thing &&

Various libraries exist for making this a little more convenient. You can use andand, or if you are using Facets you can use ergo. And seriously, you should be using them – they make your code cleaner and more succinct.

But don’t let the existence of these libraries give you the idea that having null-checks throughout your code is OK. It’s not. Pervasive null tests are a code smell.

If you find you are using the elvis operator or its equivalent everywhere, you most likely have a design problem. Is it really OK for that attribute to ever be null? In a lot of cases the existence of a null attribute or association is indicative of an insufficiently specified contract. Maybe you should be setting that attribute to a default value at initialization, or requiring an explicit value for it at initialization. If it really is OK for that attribute to be null, consider whether you should be using a Null Object or some kind of default placeholder object rather than generic nil.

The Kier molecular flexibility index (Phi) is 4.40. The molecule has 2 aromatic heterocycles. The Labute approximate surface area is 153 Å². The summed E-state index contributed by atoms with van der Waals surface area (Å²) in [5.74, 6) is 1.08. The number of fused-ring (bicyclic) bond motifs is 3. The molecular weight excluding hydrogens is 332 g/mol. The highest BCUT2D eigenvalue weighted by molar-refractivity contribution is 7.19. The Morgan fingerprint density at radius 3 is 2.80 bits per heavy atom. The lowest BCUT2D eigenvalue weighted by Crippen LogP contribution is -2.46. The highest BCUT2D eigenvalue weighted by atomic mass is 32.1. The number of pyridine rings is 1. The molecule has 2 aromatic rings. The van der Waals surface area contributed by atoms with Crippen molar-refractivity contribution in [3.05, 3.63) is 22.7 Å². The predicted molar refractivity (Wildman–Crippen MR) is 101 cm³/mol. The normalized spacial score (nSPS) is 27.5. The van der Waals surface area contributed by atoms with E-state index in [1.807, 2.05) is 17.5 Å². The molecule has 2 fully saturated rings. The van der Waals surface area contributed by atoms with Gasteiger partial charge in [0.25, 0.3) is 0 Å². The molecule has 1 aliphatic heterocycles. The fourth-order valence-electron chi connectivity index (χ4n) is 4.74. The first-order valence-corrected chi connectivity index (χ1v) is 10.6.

Checking for null is almost always an implementation detail, not a part of the domain you are modeling. As such the null check should be isolated to the boundaries of your code, or eliminated altogether. Code that constantly checks if things are null has an insecurity complex, always second-guessing itself. Make your code self-confident. Eliminate null checks wherever you can.